STK Components for Java 2019 r2

## Covariance and Uncertainty |

In addition to propagating the state elements forward in time, a
NumericalPropagator
can be used to calculate the values of the state covariance over time. The state covariance describes
the uncertainty of the state elements and is not directly propagated. Instead, a
StateTransitionMatrix is added to
**NumericalPropagatorDefinition.IntegrationElements** (get) prior to creating the
NumericalPropagator. The propagated
StateTransitionMatrix data can then be
used to find the state covariance at each time step.

StateTransitionMatrix

The state transition matrix represents the transformation from the state at one time to the state at another time. This can be used as an alternative to propagating a state in time with NumericalPropagator, but is more often used in order to find the time-varying covariance of the state. This is because the construction of a StateTransitionMatrix whose equations of motion are a linearization of the equations of motion for the state, and in most cases calculating the derivatives of the state transition matrix takes as long or longer as calculating the derivatives of the state. The NumericalPropagator integrates the state transition matrix completely in parallel to the other integration elements. In addition, the overhead from propagating both the state transition matrix and other state elements simultaneously is minimal since the redundant calculations. See the Evaluators And Evaluator Groups topic for more information on this optimization.

The StateTransitionMatrix is actually an expanded state transition matrix, also known as a complete consider covariance matrix. In addition to adding state elements to the StateTransitionMatrix you can also add consider parameters. For example, if you wanted to model uncertainty in the drag force in your covariance, you could add the coefficient of drag, or the reference area, as a consider parameter. If no consider parameters are added, the StateTransitionMatrix is identical to a typical state transition matrix. If consider parameters are added, then the StateTransitionMatrix takes the following form:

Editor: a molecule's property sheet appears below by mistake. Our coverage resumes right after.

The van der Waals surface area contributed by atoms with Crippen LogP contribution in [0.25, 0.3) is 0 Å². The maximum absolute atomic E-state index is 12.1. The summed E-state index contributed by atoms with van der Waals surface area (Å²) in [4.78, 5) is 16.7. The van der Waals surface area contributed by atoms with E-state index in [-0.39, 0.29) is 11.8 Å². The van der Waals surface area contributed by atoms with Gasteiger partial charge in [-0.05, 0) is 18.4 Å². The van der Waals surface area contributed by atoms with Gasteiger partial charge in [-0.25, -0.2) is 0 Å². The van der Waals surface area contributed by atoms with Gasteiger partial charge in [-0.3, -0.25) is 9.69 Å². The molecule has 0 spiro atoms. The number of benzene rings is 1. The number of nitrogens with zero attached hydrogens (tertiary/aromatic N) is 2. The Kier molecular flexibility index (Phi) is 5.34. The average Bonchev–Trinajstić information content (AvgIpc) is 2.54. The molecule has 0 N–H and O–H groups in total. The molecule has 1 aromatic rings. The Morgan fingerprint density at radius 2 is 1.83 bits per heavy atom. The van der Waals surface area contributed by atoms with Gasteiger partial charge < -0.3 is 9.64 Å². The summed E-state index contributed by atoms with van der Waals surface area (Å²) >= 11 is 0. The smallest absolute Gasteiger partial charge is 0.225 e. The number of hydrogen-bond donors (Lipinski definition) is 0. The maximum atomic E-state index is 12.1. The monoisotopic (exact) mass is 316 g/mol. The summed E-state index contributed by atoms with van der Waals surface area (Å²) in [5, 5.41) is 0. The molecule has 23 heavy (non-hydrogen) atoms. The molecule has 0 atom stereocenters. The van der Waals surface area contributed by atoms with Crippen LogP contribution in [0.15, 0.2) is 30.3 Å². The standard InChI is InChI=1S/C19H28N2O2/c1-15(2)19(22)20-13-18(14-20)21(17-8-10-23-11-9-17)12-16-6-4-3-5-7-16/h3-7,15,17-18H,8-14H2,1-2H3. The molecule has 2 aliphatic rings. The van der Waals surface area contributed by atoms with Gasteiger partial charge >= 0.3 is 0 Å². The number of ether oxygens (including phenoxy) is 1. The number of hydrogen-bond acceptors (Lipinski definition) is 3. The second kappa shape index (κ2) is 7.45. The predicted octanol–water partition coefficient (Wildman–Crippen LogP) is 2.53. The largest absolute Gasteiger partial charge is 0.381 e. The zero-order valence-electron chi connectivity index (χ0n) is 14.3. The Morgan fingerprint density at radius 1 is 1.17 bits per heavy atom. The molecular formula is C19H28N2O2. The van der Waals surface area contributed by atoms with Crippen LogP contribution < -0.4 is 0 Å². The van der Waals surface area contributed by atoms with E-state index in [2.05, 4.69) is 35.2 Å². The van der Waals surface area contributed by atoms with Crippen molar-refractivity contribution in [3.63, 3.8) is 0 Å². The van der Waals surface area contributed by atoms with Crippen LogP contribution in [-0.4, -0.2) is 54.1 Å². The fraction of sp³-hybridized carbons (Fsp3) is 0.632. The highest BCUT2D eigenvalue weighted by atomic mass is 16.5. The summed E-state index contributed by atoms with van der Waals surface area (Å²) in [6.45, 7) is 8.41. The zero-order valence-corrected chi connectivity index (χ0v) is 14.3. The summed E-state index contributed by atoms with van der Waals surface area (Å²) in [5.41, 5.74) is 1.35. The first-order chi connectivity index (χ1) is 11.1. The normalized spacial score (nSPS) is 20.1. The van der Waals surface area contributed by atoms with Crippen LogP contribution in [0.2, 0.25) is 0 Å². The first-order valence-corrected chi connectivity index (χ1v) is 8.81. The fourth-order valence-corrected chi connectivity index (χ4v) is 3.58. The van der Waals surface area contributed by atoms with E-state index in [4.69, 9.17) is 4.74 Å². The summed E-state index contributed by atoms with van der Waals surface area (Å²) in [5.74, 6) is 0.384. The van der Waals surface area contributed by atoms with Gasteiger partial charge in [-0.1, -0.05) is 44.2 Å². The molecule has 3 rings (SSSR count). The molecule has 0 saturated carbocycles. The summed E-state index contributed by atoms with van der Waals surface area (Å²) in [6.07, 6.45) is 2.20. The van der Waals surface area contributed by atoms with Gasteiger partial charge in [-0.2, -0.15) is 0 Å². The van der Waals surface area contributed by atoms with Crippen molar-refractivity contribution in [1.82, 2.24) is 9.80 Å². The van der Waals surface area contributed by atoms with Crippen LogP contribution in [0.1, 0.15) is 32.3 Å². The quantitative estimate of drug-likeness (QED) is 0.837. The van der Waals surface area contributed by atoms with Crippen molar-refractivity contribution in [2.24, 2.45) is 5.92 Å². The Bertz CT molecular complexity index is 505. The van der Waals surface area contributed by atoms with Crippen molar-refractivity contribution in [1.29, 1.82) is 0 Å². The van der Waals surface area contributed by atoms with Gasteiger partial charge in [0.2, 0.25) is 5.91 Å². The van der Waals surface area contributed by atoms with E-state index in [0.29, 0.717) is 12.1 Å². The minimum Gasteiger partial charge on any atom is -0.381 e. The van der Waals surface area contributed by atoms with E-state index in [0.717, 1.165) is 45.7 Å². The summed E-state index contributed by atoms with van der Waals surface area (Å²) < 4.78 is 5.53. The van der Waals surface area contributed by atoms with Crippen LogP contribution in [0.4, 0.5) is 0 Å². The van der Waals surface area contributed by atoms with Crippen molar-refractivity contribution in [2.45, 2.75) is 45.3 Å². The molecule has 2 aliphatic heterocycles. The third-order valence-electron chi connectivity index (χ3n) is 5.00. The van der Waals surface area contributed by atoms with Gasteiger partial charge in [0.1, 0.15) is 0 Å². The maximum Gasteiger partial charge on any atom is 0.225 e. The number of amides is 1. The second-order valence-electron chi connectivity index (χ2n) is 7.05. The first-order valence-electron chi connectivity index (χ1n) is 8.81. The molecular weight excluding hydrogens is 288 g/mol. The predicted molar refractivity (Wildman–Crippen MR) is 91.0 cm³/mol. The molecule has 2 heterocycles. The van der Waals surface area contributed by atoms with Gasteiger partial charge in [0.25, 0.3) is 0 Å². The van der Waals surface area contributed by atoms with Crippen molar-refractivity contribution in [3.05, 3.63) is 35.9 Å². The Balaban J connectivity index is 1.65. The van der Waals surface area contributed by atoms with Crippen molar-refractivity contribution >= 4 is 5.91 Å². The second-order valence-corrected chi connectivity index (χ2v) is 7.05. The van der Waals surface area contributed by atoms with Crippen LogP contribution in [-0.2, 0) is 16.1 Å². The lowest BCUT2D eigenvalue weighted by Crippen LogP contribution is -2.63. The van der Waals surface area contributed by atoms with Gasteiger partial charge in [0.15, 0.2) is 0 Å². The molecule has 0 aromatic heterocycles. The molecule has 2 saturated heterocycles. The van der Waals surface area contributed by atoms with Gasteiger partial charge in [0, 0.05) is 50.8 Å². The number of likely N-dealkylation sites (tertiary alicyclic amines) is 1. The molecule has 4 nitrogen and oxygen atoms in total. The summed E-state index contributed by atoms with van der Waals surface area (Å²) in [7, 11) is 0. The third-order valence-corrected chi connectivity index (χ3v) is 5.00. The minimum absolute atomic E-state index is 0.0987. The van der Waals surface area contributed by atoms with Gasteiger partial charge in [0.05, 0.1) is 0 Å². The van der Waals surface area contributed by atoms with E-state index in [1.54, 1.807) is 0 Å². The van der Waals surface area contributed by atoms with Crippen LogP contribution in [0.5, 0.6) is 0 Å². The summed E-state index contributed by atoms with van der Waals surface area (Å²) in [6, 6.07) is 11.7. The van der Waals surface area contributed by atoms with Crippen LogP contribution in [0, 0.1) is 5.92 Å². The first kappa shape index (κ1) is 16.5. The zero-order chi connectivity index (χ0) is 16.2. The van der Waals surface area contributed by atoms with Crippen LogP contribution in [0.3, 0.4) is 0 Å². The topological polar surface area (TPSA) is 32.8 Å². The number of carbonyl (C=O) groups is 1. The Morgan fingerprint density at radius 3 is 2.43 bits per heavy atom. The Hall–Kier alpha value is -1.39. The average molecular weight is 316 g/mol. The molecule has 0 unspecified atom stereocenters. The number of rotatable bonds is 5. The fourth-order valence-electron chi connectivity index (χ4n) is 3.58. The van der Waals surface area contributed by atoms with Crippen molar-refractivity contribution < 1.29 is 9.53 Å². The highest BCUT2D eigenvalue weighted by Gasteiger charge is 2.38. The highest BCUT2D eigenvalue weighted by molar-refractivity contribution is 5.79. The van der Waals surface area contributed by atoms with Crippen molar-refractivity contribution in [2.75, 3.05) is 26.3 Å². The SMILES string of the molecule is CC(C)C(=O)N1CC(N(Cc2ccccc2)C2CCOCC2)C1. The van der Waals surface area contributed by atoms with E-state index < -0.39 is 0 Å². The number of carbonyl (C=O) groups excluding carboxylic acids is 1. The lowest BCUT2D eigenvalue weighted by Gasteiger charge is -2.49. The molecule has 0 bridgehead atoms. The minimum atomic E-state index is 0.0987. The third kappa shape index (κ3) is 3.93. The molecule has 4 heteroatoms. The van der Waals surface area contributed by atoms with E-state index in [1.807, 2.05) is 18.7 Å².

If the cumulative dimension of the state elements is N, and the cumulative dimension of the consider
parameters is M, then Φ is an ordinary state transition matrix: an NxN matrix
equal to the partials of the state at time t_{j} with respect to the state at time t_{i}.
Θ is an NxM matrix equal to the partials of the state at time t_{j} with respect to the consider parameters
at time t_{i}, and the zero and identity matrices are size MxN and MxM, respectively.
The complete consider covariance matrix is a square matrix with a dimension of N+M.

Setting Up a StateTransitionMatrix

The derivative of a StateTransitionMatrix is calculated using the IPartialDifferentiable and PartialDerivativesEvaluator types. State elements and derivatives which implement the IPartialDifferentiable interface can be added to the StateTransitionMatrix. The partial derivatives of these types are used to calculate the derivative of the state transition matrix and propagate it forward in time.

In creating the derivative evaluator, the dependencies of the state elements also calculate their partial derivatives, so they too must implement IPartialDifferentiable. All of the included ForceModels have partial derivatives, as do many STK Components geometry types, such as ScalarFixed, ScalarSum, ScalarProduct, and ScalarExponent. However, if propagating with additional types, such as user-defined forces, those types will have to implement IPartialDifferentiable as well, or else an exception will be thrown.

To add a variable as a state parameter to the StateTransitionMatrix, call the addStateParameter method, providing the state parameter along with its derivative. When calculating partial derivatives, the derivatives of a value are seen as entirely separate and independent entities. For example, a force could have non-zero partial derivatives with respect to position, with zero partial derivatives with respect to velocity, or vice-versa.